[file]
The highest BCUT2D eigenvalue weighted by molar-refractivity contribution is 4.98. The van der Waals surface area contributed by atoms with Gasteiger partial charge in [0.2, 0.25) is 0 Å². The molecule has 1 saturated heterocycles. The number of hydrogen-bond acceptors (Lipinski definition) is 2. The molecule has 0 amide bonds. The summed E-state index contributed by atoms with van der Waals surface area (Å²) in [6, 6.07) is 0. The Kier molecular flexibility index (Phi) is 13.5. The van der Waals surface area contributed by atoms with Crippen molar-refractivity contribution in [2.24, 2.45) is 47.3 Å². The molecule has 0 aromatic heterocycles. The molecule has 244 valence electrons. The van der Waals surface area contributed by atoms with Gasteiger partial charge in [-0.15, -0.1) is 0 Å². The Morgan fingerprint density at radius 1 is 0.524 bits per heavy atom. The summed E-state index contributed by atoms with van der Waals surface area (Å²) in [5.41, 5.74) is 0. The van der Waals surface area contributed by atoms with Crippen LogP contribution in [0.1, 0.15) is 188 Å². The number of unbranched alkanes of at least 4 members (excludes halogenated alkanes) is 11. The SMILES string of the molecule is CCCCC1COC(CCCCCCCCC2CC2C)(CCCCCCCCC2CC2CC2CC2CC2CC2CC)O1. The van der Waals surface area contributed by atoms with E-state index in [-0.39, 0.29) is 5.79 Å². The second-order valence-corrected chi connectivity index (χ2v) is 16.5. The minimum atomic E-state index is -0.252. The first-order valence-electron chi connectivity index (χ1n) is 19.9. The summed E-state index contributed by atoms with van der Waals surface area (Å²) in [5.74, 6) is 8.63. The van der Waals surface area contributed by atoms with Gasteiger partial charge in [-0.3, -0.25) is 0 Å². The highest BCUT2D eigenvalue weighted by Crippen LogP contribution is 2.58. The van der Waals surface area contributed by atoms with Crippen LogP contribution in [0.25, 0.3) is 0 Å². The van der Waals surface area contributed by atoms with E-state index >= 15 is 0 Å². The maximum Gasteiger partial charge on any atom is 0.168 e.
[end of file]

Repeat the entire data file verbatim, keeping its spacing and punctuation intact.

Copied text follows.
The highest BCUT2D eigenvalue weighted by molar-refractivity contribution is 4.98. The van der Waals surface area contributed by atoms with Gasteiger partial charge in [0.2, 0.25) is 0 Å². The molecule has 1 saturated heterocycles. The number of hydrogen-bond acceptors (Lipinski definition) is 2. The molecule has 0 amide bonds. The summed E-state index contributed by atoms with van der Waals surface area (Å²) in [6, 6.07) is 0. The Kier molecular flexibility index (Phi) is 13.5. The van der Waals surface area contributed by atoms with Crippen molar-refractivity contribution in [2.24, 2.45) is 47.3 Å². The molecule has 0 aromatic heterocycles. The molecule has 244 valence electrons. The van der Waals surface area contributed by atoms with Gasteiger partial charge in [-0.15, -0.1) is 0 Å². The Morgan fingerprint density at radius 1 is 0.524 bits per heavy atom. The summed E-state index contributed by atoms with van der Waals surface area (Å²) in [5.41, 5.74) is 0. The van der Waals surface area contributed by atoms with Crippen LogP contribution in [0.1, 0.15) is 188 Å². The number of unbranched alkanes of at least 4 members (excludes halogenated alkanes) is 11. The SMILES string of the molecule is CCCCC1COC(CCCCCCCCC2CC2C)(CCCCCCCCC2CC2CC2CC2CC2CC2CC)O1. The van der Waals surface area contributed by atoms with E-state index in [-0.39, 0.29) is 5.79 Å². The second-order valence-corrected chi connectivity index (χ2v) is 16.5. The minimum atomic E-state index is -0.252. The first-order valence-electron chi connectivity index (χ1n) is 19.9. The summed E-state index contributed by atoms with van der Waals surface area (Å²) in [5.74, 6) is 8.63. The van der Waals surface area contributed by atoms with Gasteiger partial charge in [-0.3, -0.25) is 0 Å². The highest BCUT2D eigenvalue weighted by Crippen LogP contribution is 2.58. The van der Waals surface area contributed by atoms with Crippen LogP contribution in [0.25, 0.3) is 0 Å². The van der Waals surface area contributed by atoms with E-state index >= 15 is 0 Å². The maximum Gasteiger partial charge on any atom is 0.168 e.